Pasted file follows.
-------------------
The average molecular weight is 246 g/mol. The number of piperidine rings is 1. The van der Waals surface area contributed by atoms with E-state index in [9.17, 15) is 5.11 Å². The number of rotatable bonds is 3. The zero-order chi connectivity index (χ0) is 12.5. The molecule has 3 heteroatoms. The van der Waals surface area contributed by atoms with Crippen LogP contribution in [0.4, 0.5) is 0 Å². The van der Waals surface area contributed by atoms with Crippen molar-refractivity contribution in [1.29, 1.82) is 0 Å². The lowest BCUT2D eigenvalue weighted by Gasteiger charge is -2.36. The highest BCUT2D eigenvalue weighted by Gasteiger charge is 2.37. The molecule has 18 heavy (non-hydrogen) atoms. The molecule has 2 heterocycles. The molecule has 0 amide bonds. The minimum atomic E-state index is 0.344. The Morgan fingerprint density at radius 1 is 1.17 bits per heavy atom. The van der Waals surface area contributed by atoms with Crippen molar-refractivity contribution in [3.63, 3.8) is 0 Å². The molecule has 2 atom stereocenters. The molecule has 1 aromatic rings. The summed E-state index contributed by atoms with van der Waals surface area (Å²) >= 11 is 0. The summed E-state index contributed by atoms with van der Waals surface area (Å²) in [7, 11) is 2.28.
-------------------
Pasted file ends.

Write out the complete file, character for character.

The average molecular weight is 246 g/mol. The number of piperidine rings is 1. The van der Waals surface area contributed by atoms with E-state index in [9.17, 15) is 5.11 Å². The number of rotatable bonds is 3. The zero-order chi connectivity index (χ0) is 12.5. The molecule has 3 heteroatoms. The van der Waals surface area contributed by atoms with Crippen LogP contribution in [0.4, 0.5) is 0 Å². The van der Waals surface area contributed by atoms with Crippen molar-refractivity contribution in [1.29, 1.82) is 0 Å². The lowest BCUT2D eigenvalue weighted by Gasteiger charge is -2.36. The highest BCUT2D eigenvalue weighted by Gasteiger charge is 2.37. The molecule has 18 heavy (non-hydrogen) atoms. The molecule has 2 heterocycles. The molecule has 0 amide bonds. The minimum atomic E-state index is 0.344. The Morgan fingerprint density at radius 1 is 1.17 bits per heavy atom. The van der Waals surface area contributed by atoms with Crippen molar-refractivity contribution in [3.63, 3.8) is 0 Å². The molecule has 2 atom stereocenters. The molecule has 1 aromatic rings. The summed E-state index contributed by atoms with van der Waals surface area (Å²) >= 11 is 0. The summed E-state index contributed by atoms with van der Waals surface area (Å²) in [7, 11) is 2.28.